Summing up the account of the matter given by our Italian and English apologists, we find that what it comes to in ultimate analysis is this. It pleased God to issue a message to mankind, “ Epistola omnipotentis Dei ad creaturam," and to enshrine it in a book, the only book of which He is the author. His scribes being imperfect men, He wrought miracles upon miracles for the sole purpose of preserving the message pure and undefiled by the breath of error, as it passed through these human channels. So marvellous were these miracles, that when the Prophets gave expression to the current errors of their age, they were so completely in the power of divine grace that the terms they employed are even at the present day found to dovetail with the forınulas of physical science.

And yet the work which He thus willed should be perfect has come to His creatures in a lamentable state of corruption. He adds dryly that it is now admitted by all my English adversaries-viz., that what we invariably term errors, if found in a book written by a mortal, are truths when met with in the Word of God.

THE COST OF LIVING IN AMERICA. Mr. Andrew Carnegie writes a brief but very interesting paper, in which he contrasts the cost of living in Britain to America. He maintains that, while wages in England are a little more than half the rate paid in the United States, the cost of living to the workman is cheaper. He enters into considerable detail, and quotes the prices for various commodities, and what is more to the point, mentions the experience of various households which migrate between England and America, the members of which find it is quite as che to buy goods in New York as in Glasgow or Liverpool. The American workman, however, has so many more wants than his English brother that he does not make his wages go so far. For rich people America is dearer to live in, but for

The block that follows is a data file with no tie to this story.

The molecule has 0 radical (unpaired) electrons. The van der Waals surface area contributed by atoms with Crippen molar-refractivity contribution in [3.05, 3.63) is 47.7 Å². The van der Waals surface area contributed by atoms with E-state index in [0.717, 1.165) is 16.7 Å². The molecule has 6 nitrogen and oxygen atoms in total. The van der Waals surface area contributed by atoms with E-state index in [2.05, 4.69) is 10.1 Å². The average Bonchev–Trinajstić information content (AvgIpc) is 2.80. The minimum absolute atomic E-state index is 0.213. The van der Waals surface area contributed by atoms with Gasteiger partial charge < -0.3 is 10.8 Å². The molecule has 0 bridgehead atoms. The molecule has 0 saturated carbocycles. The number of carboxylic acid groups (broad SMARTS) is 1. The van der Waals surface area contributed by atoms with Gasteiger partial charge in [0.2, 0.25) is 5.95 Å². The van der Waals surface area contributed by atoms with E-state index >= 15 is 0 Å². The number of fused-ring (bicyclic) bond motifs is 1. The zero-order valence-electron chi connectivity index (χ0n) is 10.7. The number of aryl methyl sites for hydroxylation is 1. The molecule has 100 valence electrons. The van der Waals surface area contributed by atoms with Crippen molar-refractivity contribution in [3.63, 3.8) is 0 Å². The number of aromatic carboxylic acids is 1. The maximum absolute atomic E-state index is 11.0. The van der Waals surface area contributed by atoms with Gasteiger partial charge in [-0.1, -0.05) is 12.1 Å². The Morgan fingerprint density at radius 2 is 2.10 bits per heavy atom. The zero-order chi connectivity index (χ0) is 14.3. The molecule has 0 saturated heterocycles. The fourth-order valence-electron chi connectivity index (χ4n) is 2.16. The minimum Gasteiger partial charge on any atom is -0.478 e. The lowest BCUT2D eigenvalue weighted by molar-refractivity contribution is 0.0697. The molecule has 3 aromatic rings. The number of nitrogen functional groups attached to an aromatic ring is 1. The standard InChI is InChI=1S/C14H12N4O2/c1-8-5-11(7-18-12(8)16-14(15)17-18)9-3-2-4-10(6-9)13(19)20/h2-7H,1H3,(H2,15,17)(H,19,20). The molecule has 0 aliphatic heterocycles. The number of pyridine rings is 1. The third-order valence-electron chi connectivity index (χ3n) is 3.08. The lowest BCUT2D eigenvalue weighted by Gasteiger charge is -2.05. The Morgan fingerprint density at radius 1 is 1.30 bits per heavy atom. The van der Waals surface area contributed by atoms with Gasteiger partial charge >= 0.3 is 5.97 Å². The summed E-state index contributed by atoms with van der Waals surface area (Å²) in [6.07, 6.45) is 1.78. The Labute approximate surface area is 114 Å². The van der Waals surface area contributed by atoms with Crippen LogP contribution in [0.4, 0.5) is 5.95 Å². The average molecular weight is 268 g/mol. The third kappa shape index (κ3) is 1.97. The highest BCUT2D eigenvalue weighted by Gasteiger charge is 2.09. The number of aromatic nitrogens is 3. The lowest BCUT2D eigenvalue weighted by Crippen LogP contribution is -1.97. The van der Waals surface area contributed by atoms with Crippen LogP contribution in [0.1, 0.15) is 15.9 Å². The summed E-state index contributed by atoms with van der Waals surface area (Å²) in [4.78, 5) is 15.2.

THE WESTMINSTER REVIEW. THERE is an agreeable variety in the bill of fare for this month; and perhaps out of compliment to the season the strenuous purpose which usually dominates is less pronounced. Mr. Edmond Mitchell's forcible “Plea for Co-operation as a Remedy for Agricultural Depression ” claims separate notice. Mr. W. Miller's “Impressions of Greece" are vivid and entertaining: He is enraptured with the scenery, although lamenting that “modern Greece is a land without trees." He finds a tour in Greece as cheap as one in Italy. He reports the Greeks honest, and brigandage extinct except on the Turkish frontier. “Most of Greece is as safe as Piccadilly.” The Greek people are thoroughly sound, and all enthusiastic about politics;

the poor man who lives on the European scale, Mr. ficial, and should on no account be interfered with, Carnegie thinks the United States is cheaper than the old nerer prescribe it to their patients excepting in the country.

case of disease, and he effectively demolishes the THE TOMB OF THE TRIPLE ALLIANCE.

theory that the natives of India would revolt unless Mr. Frederick Greenwood writes, as Mr. Kossuth once

a check is placed upon the spread of the pracdescribed himself, as a Death prophecying bird” on

tice of opinm eating. He writes very strongly on • The New Drift in Foreign Affairs,” pointing out that

the subject of native opinion, closing his paper by a very his predictions are being fulfilled and that the Triple

vigorous and timely insistence upon the need of a higher Alliance tends inevitably to decay. Germany will, he